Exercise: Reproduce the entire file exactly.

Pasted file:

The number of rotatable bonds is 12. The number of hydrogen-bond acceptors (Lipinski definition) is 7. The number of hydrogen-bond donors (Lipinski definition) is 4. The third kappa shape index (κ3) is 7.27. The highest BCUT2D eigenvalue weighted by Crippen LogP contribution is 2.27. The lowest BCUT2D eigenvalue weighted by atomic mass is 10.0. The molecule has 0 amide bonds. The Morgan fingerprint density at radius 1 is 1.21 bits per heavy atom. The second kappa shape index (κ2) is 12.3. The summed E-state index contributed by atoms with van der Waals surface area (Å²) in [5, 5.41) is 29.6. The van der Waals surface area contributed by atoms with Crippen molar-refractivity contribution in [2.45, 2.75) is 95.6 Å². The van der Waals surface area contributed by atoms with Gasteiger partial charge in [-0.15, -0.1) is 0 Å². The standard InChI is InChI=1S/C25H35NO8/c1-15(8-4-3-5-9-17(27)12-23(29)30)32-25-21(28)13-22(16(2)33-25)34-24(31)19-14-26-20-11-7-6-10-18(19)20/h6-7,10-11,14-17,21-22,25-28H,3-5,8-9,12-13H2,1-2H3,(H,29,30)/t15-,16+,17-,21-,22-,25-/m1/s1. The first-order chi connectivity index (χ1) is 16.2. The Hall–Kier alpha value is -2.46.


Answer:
The number of rotatable bonds is 12. The number of hydrogen-bond acceptors (Lipinski definition) is 7. The number of hydrogen-bond donors (Lipinski definition) is 4. The third kappa shape index (κ3) is 7.27. The highest BCUT2D eigenvalue weighted by Crippen LogP contribution is 2.27. The lowest BCUT2D eigenvalue weighted by atomic mass is 10.0. The molecule has 0 amide bonds. The Morgan fingerprint density at radius 1 is 1.21 bits per heavy atom. The second kappa shape index (κ2) is 12.3. The summed E-state index contributed by atoms with van der Waals surface area (Å²) in [5, 5.41) is 29.6. The van der Waals surface area contributed by atoms with Crippen molar-refractivity contribution in [2.45, 2.75) is 95.6 Å². The van der Waals surface area contributed by atoms with Gasteiger partial charge in [-0.15, -0.1) is 0 Å². The standard InChI is InChI=1S/C25H35NO8/c1-15(8-4-3-5-9-17(27)12-23(29)30)32-25-21(28)13-22(16(2)33-25)34-24(31)19-14-26-20-11-7-6-10-18(19)20/h6-7,10-11,14-17,21-22,25-28H,3-5,8-9,12-13H2,1-2H3,(H,29,30)/t15-,16+,17-,21-,22-,25-/m1/s1. The first-order chi connectivity index (χ1) is 16.2. The Hall–Kier alpha value is -2.46.